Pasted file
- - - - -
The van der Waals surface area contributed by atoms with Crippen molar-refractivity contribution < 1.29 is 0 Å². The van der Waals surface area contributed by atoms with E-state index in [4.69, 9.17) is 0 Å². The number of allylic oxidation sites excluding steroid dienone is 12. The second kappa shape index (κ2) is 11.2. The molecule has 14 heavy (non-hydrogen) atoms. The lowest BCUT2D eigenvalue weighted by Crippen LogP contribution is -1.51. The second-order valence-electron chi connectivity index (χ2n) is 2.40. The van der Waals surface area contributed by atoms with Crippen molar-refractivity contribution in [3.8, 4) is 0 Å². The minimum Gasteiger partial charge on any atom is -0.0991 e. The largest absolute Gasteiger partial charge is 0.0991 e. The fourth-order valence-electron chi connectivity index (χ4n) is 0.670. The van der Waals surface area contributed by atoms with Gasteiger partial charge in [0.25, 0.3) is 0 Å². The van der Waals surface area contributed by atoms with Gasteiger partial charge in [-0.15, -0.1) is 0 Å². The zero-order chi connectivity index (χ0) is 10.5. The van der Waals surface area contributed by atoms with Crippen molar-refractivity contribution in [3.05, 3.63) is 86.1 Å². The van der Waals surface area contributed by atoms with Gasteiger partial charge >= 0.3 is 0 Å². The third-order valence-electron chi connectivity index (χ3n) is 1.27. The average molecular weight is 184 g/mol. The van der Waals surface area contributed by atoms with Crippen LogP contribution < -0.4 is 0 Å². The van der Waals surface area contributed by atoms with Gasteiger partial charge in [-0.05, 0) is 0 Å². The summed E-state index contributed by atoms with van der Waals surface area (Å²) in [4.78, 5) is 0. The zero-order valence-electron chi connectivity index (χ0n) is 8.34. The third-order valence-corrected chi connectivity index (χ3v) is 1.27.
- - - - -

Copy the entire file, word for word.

The van der Waals surface area contributed by atoms with Crippen molar-refractivity contribution < 1.29 is 0 Å². The van der Waals surface area contributed by atoms with E-state index in [4.69, 9.17) is 0 Å². The number of allylic oxidation sites excluding steroid dienone is 12. The second kappa shape index (κ2) is 11.2. The molecule has 14 heavy (non-hydrogen) atoms. The lowest BCUT2D eigenvalue weighted by Crippen LogP contribution is -1.51. The second-order valence-electron chi connectivity index (χ2n) is 2.40. The van der Waals surface area contributed by atoms with Crippen molar-refractivity contribution in [3.8, 4) is 0 Å². The minimum Gasteiger partial charge on any atom is -0.0991 e. The largest absolute Gasteiger partial charge is 0.0991 e. The fourth-order valence-electron chi connectivity index (χ4n) is 0.670. The van der Waals surface area contributed by atoms with Gasteiger partial charge in [0.25, 0.3) is 0 Å². The van der Waals surface area contributed by atoms with Gasteiger partial charge in [-0.15, -0.1) is 0 Å². The zero-order chi connectivity index (χ0) is 10.5. The van der Waals surface area contributed by atoms with Crippen molar-refractivity contribution in [3.05, 3.63) is 86.1 Å². The van der Waals surface area contributed by atoms with Gasteiger partial charge >= 0.3 is 0 Å². The third-order valence-electron chi connectivity index (χ3n) is 1.27. The average molecular weight is 184 g/mol. The van der Waals surface area contributed by atoms with Crippen LogP contribution < -0.4 is 0 Å². The van der Waals surface area contributed by atoms with Gasteiger partial charge in [-0.05, 0) is 0 Å². The summed E-state index contributed by atoms with van der Waals surface area (Å²) in [4.78, 5) is 0. The zero-order valence-electron chi connectivity index (χ0n) is 8.34. The third-order valence-corrected chi connectivity index (χ3v) is 1.27.